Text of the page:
New international test results in reading, science and maths show that Australian education is going backwards – a declining trend that has been going on for the past decade.
The 2012 Program for International Student Assessment results (PISA) show Australia performed equal 17th in mathematics, equal 8th in science and equal 10th in reading out of 65 countries and economies.
But the results also see 42% of Australian 15-year-olds failing to meet national minimum standards in maths, and 36% not reaching the same benchmark in reading. In less than a decade, Australian maths literacy performance has declined by the equivalent of more than half a year of schooling.
This is despite the fact that the OECD, the organisation that oversees PISA, has labelled Australia as having a “high quality – high equity” education system, scoring above the OECD average in each of these categories.
With these results it’s hard to see how Australia is high quality or high equity. Is “high-equity” a term you would use to describe a country in which the equivalent of around two-and-a-half years of schooling separates the maths, reading and science scores of students in the highest socioeconomic group and students in the lowest socioeconomic group? Or where significant gaps separate the achievement of students based on their gender, location and cultural background?
Far from being complacent about being categorised as high quality-high equity, these findings show that Australia has cause for concern. The real take-home message from these results is that Australia must do better.
The Council of Australian Governments has set a goal for Australian students to excel by international standards. If this means performing to a standard similar to the top countries like Singapore, Korea, Japan, Hong Kong and Finland then there is some way to go.
Australia’s declining achievement has been fuelled by both a fall in the number of students achieving at higher levels and a rise in the number of students achieving at lower levels. This backwards slide has allowed other countries to leapfrog over us. Poland has been steadily improving since 2000 and is now ahead of Australia in maths, while Ireland has successfully reversed its own downward trend and now outperforms Australia in reading.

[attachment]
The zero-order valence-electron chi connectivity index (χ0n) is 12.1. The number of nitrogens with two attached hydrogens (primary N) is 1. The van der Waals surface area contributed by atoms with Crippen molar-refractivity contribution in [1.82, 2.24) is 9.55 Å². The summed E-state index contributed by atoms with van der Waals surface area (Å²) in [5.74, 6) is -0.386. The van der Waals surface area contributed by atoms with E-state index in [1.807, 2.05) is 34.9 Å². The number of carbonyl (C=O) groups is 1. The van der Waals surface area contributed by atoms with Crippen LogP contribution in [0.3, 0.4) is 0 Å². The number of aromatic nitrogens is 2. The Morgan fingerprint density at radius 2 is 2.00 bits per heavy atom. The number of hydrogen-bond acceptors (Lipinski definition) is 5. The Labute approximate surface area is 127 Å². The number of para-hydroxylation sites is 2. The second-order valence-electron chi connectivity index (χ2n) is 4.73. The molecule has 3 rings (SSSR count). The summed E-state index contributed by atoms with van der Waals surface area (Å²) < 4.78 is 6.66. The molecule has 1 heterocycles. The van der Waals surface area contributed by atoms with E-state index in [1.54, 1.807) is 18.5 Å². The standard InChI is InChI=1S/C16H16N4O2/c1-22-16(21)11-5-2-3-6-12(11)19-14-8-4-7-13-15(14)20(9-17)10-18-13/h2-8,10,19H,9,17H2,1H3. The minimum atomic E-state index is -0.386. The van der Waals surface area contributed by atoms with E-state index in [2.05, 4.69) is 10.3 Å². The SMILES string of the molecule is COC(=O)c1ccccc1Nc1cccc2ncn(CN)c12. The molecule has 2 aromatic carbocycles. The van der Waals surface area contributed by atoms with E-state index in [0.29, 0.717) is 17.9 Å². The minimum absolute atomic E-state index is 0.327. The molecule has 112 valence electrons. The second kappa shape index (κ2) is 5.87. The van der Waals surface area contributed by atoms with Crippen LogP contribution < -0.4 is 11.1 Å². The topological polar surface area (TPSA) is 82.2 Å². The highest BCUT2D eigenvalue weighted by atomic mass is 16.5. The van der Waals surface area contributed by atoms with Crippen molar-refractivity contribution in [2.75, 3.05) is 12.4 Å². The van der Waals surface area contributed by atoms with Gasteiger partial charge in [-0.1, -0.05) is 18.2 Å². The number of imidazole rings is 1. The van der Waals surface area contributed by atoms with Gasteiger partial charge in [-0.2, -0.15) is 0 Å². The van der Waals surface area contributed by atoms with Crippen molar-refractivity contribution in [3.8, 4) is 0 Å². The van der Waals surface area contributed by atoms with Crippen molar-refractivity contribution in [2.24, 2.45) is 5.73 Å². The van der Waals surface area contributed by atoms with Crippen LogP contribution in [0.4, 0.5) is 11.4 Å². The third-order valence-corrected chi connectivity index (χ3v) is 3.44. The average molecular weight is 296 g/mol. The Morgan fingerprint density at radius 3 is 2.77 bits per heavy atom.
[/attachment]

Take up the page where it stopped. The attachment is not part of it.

In terms of equity, Australia is not achieving its goal of providing all students with similar opportunities to benefit from education, regardless of their gender or background. Australia has slipped backwards to the type of gender disparity that was seen decades ago.
PISA 2012 also shows that Indigenous students, rural students and students from low socioeconomic backgrounds are more likely to achieve at lower levels – and many face the double liability of coming from a disadvantaged background and attending a disadvantaged school.
Australia must strive to improve outcomes for all students – getting the lowest achievers up to an acceptable standard for a wealthy first-world country and extending the higher achievers to lead the country in terms of innovation and development. The goal is attainable, but research into what actually works in changing outcomes is essential.
Improving quality and equity requires a long-term view and a broad perspective. PISA has alerted the Australian school system to a decline in reading literacy achievement and now a significant decline in mathematical literacy achievement.
Australia is already making efforts to improve the quality and effectiveness of classroom teaching for improved student outcomes through work on the Australian Curriculum, national professional standards for teachers and school leaders, coordinated approaches to school improvement that focus on practices that specifically enhance the quality of teaching and learning, and a more fine-grained approach to monitoring school systems in terms of student outcomes through the National Assessment Program – but we need to do more.
To provide more equitable learning opportunities for all students we need to increase social inclusion – and reduce socioeconomic segregation – in our school system. That means ensuring that all of our schools provide high-quality teaching and foster a culture of high expectations for all students, alongside the development of practices to foster excellence in all schools in order to harness the influence of students on each other as a valuable learning resource.
We need to keep our focus on continuous improvement in teacher quality. That includes developing measures to ensure high-quality candidates enter teacher education courses. It also includes the provision of ongoing, high-quality and evidence-based professional learning for teachers, especially in terms of high-level skills in assessment and the analysis of data in order to focus on each student’s learning and the best next teaching steps to advance that learning.
Participation in international studies such as PISA enable us to stop and look at how Australia’s education system “stacks up” against those of other countries – our trading partners and others. The findings of the two most recent studies show that levels of achievement in both reading and mathematics have declined.
The areas of particular concern are clear. If Australia is to fulfil the promise of a world-class education for all students, action needs to be taken now.
What do you think are the biggest changes between education when you were growing up and today? Do you think they are positive or negative changes?
Dr Sue Thomson is the Director of Educational Monitoring and Research at the Australian Council for Educational Research and lead author of the PISA 2012: How Australia measure up report.
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